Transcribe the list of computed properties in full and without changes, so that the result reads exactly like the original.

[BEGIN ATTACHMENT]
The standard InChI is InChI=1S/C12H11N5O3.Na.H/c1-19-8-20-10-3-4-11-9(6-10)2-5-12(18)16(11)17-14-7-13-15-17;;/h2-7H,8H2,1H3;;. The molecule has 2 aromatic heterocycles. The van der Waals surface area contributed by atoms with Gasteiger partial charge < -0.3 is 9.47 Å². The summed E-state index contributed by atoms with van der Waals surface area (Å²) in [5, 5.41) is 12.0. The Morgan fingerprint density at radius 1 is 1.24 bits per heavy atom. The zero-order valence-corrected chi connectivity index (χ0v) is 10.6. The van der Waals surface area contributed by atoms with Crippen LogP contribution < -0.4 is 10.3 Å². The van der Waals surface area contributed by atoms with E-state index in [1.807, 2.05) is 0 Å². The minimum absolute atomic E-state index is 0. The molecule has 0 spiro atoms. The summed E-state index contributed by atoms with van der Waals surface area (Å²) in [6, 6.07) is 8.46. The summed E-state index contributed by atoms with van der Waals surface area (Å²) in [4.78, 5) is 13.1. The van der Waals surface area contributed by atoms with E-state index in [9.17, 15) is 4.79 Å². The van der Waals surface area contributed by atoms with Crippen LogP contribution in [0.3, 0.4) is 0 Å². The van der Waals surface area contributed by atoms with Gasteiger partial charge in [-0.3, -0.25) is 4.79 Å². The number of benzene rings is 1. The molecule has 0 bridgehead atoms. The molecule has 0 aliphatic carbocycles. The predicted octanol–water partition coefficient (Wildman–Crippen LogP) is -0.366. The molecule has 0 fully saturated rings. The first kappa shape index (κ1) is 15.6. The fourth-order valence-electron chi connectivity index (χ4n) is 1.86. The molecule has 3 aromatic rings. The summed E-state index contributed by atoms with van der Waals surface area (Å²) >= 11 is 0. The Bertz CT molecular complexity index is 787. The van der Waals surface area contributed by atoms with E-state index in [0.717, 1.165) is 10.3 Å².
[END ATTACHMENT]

The standard InChI is InChI=1S/C12H11N5O3.Na.H/c1-19-8-20-10-3-4-11-9(6-10)2-5-12(18)16(11)17-14-7-13-15-17;;/h2-7H,8H2,1H3;;. The molecule has 2 aromatic heterocycles. The van der Waals surface area contributed by atoms with Gasteiger partial charge < -0.3 is 9.47 Å². The summed E-state index contributed by atoms with van der Waals surface area (Å²) in [5, 5.41) is 12.0. The Morgan fingerprint density at radius 1 is 1.24 bits per heavy atom. The zero-order valence-corrected chi connectivity index (χ0v) is 10.6. The van der Waals surface area contributed by atoms with Crippen LogP contribution < -0.4 is 10.3 Å². The van der Waals surface area contributed by atoms with E-state index in [1.807, 2.05) is 0 Å². The minimum absolute atomic E-state index is 0. The molecule has 0 spiro atoms. The summed E-state index contributed by atoms with van der Waals surface area (Å²) in [6, 6.07) is 8.46. The summed E-state index contributed by atoms with van der Waals surface area (Å²) in [4.78, 5) is 13.1. The van der Waals surface area contributed by atoms with E-state index in [9.17, 15) is 4.79 Å². The van der Waals surface area contributed by atoms with Crippen LogP contribution in [0.3, 0.4) is 0 Å². The van der Waals surface area contributed by atoms with Gasteiger partial charge in [-0.3, -0.25) is 4.79 Å². The number of benzene rings is 1. The molecule has 0 bridgehead atoms. The molecule has 0 aliphatic carbocycles. The predicted octanol–water partition coefficient (Wildman–Crippen LogP) is -0.366. The molecule has 0 fully saturated rings. The first kappa shape index (κ1) is 15.6. The fourth-order valence-electron chi connectivity index (χ4n) is 1.86. The molecule has 3 aromatic rings. The summed E-state index contributed by atoms with van der Waals surface area (Å²) >= 11 is 0. The Bertz CT molecular complexity index is 787. The van der Waals surface area contributed by atoms with E-state index in [0.717, 1.165) is 10.3 Å².